Everything you need to know about Beluga Caviar

Everything you need to know about Beluga Caviar

The Beluga(huso huso) is the largest of all sturgeons (up to 6 meters/20 feet in length) and is the only carnivore. The Beluga has been known to weigh 600 kg (1,323 lb) or more, but unfortunately, because of aggressive modern fishing methods such a size this large seems extremely unlikely these days. At the beginning of the twentieth century the Beluga caviar accounted for 40 per cent of the sturgeon catch – in 2005, it was barely one per cent.

Beluga is silvery-grey in color and differs from other sturgeon in that it loses the bony scales along its length after it is a few months old. It has a large, compact head with a pointed snout and a large mouth, which a full-grown adult is up to 25 cm (10 in) wide. Two sets of barbels (rather like whiskers), which all sturgeon use to locate their food, are situated under its mouth. Up to 25 per cent of the Beluga’s body weight may consist of fish eggs, although individual fish have been recorded carrying up to 50 per cent. The female does not mature until about 25 years of age and may not spawn every year. Like all sturgeon, Beluga can keep their eggs inside them for more than one season, if the conditions and temperature are not favorable for spawning.

Because of its immense size, the Beluga caviar has the biggest fish eggs, which are the most highly prized for their large grain and fine skin. The egg color varies from light grey to nearly black. The lightest grey is the most highly appreciated, although the taste, described by experts as “a faint flavor of the sea”, should not be affected by the egg color.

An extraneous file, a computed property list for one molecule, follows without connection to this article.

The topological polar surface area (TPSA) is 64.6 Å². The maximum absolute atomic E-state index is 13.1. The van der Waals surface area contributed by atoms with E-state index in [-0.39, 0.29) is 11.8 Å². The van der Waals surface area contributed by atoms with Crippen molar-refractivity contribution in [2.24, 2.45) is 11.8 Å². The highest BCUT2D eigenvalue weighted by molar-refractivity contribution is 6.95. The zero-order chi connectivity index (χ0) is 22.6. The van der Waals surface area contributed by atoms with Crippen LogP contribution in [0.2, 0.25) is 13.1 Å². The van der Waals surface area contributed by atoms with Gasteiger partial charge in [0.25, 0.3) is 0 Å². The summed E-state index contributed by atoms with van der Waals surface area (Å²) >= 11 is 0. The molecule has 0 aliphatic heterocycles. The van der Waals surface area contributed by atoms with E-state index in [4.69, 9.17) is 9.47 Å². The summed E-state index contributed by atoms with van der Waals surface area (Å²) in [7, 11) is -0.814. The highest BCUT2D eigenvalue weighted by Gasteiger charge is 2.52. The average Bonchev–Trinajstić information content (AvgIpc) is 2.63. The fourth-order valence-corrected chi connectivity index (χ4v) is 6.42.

Beluga caviar is protected as a threatened species under the U.S. Endangered Species Act. This law generally prohibits the import of the caviar and export of caviar and the interstate sale of listed species and products made from them. The United States banned the importation of beluga caviar from the Caspian Sea basin as of September 30, 2005, and from the Black Sea basin as of October 28, 2005. No beluga caviar from any country in these basins could be legally imported after these dates. The affected countries include Azerbaijan, Bulgaria, Georgia, the Islamic Republic of Iran, Kazakhstan, Romania, Russia, Serbia and Montenegro, Turkey, Turkmenistan, and Ukraine.